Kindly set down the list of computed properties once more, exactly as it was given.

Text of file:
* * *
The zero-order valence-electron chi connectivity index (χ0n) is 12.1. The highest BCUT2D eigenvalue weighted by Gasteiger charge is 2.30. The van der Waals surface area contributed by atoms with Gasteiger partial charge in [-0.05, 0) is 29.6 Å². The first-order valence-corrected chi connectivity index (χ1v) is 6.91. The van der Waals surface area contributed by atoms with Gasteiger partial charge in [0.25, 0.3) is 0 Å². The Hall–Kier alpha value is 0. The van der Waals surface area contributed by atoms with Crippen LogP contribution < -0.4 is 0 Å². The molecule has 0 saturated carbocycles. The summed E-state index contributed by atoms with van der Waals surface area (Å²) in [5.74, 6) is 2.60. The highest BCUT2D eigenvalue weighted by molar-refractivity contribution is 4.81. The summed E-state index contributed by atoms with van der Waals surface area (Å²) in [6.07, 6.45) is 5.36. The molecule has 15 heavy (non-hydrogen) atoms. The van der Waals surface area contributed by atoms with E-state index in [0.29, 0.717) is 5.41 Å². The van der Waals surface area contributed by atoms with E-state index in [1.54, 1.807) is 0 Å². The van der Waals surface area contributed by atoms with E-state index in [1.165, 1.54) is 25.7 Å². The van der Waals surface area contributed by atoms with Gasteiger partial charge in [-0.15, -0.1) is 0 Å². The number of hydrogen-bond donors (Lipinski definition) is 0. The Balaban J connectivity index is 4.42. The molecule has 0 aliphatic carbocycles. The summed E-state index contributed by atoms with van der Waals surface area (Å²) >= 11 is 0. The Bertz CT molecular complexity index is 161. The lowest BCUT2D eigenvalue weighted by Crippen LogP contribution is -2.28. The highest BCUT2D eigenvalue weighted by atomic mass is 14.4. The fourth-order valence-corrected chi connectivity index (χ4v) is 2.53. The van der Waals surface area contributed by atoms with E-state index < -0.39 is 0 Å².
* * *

The zero-order valence-electron chi connectivity index (χ0n) is 12.1. The highest BCUT2D eigenvalue weighted by Gasteiger charge is 2.30. The van der Waals surface area contributed by atoms with Gasteiger partial charge in [-0.05, 0) is 29.6 Å². The first-order valence-corrected chi connectivity index (χ1v) is 6.91. The van der Waals surface area contributed by atoms with Gasteiger partial charge in [0.25, 0.3) is 0 Å². The Hall–Kier alpha value is 0. The van der Waals surface area contributed by atoms with Crippen LogP contribution < -0.4 is 0 Å². The molecule has 0 saturated carbocycles. The summed E-state index contributed by atoms with van der Waals surface area (Å²) in [5.74, 6) is 2.60. The highest BCUT2D eigenvalue weighted by molar-refractivity contribution is 4.81. The summed E-state index contributed by atoms with van der Waals surface area (Å²) in [6.07, 6.45) is 5.36. The molecule has 15 heavy (non-hydrogen) atoms. The van der Waals surface area contributed by atoms with E-state index in [0.29, 0.717) is 5.41 Å². The van der Waals surface area contributed by atoms with E-state index in [1.54, 1.807) is 0 Å². The van der Waals surface area contributed by atoms with E-state index in [1.165, 1.54) is 25.7 Å². The van der Waals surface area contributed by atoms with Gasteiger partial charge in [-0.15, -0.1) is 0 Å². The number of hydrogen-bond donors (Lipinski definition) is 0. The Balaban J connectivity index is 4.42. The molecule has 0 aliphatic carbocycles. The summed E-state index contributed by atoms with van der Waals surface area (Å²) >= 11 is 0. The Bertz CT molecular complexity index is 161. The lowest BCUT2D eigenvalue weighted by Crippen LogP contribution is -2.28. The highest BCUT2D eigenvalue weighted by atomic mass is 14.4. The fourth-order valence-corrected chi connectivity index (χ4v) is 2.53. The van der Waals surface area contributed by atoms with E-state index < -0.39 is 0 Å².